As the UK government lumbers through the Brexit negotiations, it is painful for anyone involved in the European asset management industry to contemplate the long years of dialogue and consultation that led us to where we are today: pretty close to a single EU market for investment products.
At the end of June, the European Commission launched a proposal for a pan-European personal pension product (Pepp) – a long sought-after goal. As well as creating a standard pension product that can be sold anywhere in the EU, Pepp is ‘the legal recognition of funds for the purpose of private retirement planning”, according to Thomas Richter, chief executive director of the German funds trade body, the BVI.
The Pepp is not perfect. Proposed heterogeneous tax treatment and product design across member states could create unhelpful complexity, according to Richter. But it’s a start. In that sense, the new pan-European pensions product is a metaphor for the EU itself. It’s taken a while and it needs work, but it’s better than the alternative.
How much better is becoming clear. Based on surveys of fund managers and fund investors, volume one of a two-part report on asset management, post-Brexit from the asset management consultancy MJ Hudson unravels the potential consequences of Brexit for fund managers in the UK, the EU and the rest of the world. It doesn’t make for pleasant reading.
For UK fund managers, it says, leaving the single market means UK Ucits and alternatives will become third-country funds, subject to divergent national private placement regimes in EU countries. What is more, loss of Ucits status could affect flows from Asia-Pacific and Latin America, where the Ucits brand is popular. For EU fund managers that distribute funds in the UK, there is a danger that loss of reciprocal arrangements will threaten that business.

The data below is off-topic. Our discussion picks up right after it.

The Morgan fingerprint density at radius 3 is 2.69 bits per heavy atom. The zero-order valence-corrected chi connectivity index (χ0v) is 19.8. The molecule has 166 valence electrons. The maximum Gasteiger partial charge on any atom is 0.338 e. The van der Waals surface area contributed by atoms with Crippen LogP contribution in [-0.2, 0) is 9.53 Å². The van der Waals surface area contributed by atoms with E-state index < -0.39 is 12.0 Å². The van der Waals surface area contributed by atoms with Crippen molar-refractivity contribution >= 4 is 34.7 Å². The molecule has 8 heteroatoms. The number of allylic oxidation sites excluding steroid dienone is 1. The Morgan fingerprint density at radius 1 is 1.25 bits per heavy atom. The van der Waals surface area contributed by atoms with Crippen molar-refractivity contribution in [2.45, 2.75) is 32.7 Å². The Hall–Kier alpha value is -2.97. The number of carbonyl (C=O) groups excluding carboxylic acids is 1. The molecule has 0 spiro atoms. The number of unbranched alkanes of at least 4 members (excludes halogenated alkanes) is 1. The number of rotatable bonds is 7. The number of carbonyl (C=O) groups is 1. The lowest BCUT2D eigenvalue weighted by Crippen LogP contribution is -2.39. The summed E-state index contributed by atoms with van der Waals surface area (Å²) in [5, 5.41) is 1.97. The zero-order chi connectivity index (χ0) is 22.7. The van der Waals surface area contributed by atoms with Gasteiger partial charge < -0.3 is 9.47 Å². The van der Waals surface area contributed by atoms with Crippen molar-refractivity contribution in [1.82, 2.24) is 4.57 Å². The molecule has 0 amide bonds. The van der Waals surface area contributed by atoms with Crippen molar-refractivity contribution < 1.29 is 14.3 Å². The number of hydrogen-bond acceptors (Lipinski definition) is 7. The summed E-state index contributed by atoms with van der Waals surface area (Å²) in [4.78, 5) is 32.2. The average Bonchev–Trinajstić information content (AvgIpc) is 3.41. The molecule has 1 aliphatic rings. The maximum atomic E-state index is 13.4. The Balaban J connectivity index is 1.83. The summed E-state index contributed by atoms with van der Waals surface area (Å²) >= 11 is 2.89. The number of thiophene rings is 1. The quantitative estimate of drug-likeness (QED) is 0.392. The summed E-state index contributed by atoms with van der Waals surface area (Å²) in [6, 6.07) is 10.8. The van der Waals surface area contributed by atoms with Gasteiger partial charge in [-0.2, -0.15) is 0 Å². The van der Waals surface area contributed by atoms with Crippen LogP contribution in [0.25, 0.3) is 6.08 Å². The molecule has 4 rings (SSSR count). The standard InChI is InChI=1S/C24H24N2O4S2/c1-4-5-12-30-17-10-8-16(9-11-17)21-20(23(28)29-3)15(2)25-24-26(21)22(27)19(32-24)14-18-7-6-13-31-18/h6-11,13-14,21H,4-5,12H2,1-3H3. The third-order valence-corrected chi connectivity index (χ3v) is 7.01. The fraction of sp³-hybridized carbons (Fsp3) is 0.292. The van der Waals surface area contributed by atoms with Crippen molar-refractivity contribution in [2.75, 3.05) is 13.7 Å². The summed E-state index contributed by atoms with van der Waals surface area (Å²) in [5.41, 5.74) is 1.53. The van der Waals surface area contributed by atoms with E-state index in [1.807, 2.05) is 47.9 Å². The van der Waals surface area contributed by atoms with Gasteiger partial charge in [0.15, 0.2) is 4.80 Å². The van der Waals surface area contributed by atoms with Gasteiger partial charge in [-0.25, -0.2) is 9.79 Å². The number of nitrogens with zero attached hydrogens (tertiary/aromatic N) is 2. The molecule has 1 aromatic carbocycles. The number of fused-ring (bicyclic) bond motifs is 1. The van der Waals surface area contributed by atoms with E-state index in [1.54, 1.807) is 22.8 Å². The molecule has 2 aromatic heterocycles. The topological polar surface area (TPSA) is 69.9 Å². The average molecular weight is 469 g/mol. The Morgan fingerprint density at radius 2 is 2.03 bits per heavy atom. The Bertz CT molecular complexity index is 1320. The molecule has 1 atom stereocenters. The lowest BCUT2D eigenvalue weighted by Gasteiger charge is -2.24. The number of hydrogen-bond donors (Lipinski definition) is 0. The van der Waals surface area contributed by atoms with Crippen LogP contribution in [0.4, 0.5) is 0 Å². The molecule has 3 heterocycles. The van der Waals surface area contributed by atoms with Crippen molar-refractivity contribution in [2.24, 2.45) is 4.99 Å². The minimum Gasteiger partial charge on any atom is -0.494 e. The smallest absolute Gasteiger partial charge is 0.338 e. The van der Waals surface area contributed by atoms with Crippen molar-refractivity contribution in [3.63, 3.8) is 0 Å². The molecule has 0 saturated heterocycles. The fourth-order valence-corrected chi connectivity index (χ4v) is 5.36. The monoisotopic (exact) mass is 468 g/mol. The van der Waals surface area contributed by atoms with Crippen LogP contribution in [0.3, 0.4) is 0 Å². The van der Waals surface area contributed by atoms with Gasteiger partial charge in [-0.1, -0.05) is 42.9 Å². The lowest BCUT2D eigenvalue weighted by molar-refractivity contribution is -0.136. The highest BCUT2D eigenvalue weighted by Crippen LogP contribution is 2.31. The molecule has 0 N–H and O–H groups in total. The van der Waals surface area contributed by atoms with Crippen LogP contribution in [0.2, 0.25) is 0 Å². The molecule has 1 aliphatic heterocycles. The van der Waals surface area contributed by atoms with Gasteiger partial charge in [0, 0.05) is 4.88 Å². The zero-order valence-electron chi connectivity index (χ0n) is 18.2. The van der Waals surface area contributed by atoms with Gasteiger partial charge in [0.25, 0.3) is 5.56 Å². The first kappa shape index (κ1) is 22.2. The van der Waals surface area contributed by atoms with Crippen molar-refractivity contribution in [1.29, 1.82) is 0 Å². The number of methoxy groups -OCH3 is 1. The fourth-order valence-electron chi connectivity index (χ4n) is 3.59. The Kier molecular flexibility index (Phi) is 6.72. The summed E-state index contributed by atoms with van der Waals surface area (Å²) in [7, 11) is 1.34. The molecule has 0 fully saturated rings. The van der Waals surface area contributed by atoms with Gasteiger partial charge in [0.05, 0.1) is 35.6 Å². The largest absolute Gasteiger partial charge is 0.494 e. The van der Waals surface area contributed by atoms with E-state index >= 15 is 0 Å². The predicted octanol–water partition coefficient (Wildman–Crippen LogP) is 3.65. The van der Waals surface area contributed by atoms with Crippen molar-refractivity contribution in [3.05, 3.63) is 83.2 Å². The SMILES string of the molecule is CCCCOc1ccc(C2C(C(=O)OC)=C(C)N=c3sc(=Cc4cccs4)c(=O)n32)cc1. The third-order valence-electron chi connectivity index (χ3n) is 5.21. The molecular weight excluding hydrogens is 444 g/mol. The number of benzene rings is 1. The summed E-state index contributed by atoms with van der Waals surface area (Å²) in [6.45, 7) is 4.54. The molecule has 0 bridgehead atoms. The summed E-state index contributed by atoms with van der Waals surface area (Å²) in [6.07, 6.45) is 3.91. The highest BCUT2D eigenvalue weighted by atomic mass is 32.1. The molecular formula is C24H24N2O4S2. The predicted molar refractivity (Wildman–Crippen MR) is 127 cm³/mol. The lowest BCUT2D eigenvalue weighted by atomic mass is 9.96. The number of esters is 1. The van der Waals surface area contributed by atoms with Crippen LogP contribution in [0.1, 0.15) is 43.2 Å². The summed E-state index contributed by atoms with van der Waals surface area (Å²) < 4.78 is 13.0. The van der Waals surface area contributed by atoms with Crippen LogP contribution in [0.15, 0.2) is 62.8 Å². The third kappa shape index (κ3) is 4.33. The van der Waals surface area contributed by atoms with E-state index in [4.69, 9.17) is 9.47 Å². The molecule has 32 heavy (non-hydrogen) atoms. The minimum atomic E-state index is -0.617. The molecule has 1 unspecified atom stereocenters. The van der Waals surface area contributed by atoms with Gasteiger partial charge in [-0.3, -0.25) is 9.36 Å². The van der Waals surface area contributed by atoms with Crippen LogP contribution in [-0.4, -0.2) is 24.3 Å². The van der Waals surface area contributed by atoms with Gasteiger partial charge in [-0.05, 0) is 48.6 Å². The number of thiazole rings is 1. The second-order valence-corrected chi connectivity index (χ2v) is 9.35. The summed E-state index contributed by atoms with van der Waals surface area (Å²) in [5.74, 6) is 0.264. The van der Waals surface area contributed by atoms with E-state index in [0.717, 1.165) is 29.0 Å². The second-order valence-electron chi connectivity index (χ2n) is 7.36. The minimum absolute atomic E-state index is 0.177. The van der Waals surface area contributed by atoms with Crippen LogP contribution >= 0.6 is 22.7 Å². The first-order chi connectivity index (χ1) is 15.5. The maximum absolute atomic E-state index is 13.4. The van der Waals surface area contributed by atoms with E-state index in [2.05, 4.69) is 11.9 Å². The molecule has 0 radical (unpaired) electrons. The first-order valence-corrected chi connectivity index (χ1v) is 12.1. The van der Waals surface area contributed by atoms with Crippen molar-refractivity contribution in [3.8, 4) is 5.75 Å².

“The Brexit results matter to everyone in asset management, not just those in the UK, but in the EU, too,” says Matthew Hudson, CEO of MJ Hudson. “This cuts both ways. There is uncertainty for European managers and investors outside the UK over whether they can access UK-based funds, as well as sell their own funds within the UK.”
The report also highlights a weakening of status both in the UK and in the rest of the EU. The UK asset management industry is the second-largest in the world. Outside the EU, it will surely be diminished – but without the UK, the EU asset management sector will be diminished too.
It is in no one’s interests to build barriers in the European asset management industry. Does the UK government understand this? The answer appears to be no. According to the MJ Hudson report, 80% of UK fund managers believe the negotiation team does not have sufficient understanding of asset management to deliver a deal that works, and 76% of European fund managers and fund investors outside the UK agree. Neither has the UK government consulted sufficiently with the asset management industry; three-quarters of UK fund managers think consultation has been inadequate.
Bouncy pronouncements about being bold and ambitious for Britain are not enough. For one thing, this isn’t just about Britain. The UK government must consult more widely. With vital industries such as asset management. With those who voted to remain. And above all, with its European partners.
Fiona Rintoul is editorial director at Funds Europe
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